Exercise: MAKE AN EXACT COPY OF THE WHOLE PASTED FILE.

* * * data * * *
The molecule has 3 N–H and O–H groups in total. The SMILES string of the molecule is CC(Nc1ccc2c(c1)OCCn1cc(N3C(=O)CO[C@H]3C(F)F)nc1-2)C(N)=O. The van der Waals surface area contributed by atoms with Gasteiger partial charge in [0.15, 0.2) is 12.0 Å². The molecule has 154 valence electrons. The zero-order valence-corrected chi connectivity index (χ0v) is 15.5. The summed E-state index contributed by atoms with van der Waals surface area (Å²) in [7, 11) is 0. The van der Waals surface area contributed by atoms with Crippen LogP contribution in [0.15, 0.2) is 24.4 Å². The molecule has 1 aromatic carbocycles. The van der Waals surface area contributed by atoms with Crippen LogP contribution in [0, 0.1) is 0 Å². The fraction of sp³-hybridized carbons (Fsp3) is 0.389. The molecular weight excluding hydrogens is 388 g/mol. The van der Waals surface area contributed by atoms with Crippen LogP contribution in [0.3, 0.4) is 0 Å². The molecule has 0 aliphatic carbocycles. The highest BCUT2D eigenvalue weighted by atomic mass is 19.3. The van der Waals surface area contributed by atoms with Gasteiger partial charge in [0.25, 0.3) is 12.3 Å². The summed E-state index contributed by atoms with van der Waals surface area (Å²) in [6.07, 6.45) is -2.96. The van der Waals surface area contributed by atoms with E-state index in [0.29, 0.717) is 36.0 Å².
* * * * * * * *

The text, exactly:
The molecule has 3 N–H and O–H groups in total. The SMILES string of the molecule is CC(Nc1ccc2c(c1)OCCn1cc(N3C(=O)CO[C@H]3C(F)F)nc1-2)C(N)=O. The van der Waals surface area contributed by atoms with Gasteiger partial charge in [0.15, 0.2) is 12.0 Å². The molecule has 154 valence electrons. The zero-order valence-corrected chi connectivity index (χ0v) is 15.5. The summed E-state index contributed by atoms with van der Waals surface area (Å²) in [7, 11) is 0. The van der Waals surface area contributed by atoms with Crippen LogP contribution in [0.15, 0.2) is 24.4 Å². The molecule has 1 aromatic carbocycles. The van der Waals surface area contributed by atoms with Crippen LogP contribution in [0, 0.1) is 0 Å². The fraction of sp³-hybridized carbons (Fsp3) is 0.389. The molecular weight excluding hydrogens is 388 g/mol. The van der Waals surface area contributed by atoms with Crippen LogP contribution in [0.3, 0.4) is 0 Å². The molecule has 0 aliphatic carbocycles. The highest BCUT2D eigenvalue weighted by atomic mass is 19.3. The van der Waals surface area contributed by atoms with Gasteiger partial charge in [0.25, 0.3) is 12.3 Å². The summed E-state index contributed by atoms with van der Waals surface area (Å²) in [6.07, 6.45) is -2.96. The van der Waals surface area contributed by atoms with E-state index in [0.29, 0.717) is 36.0 Å².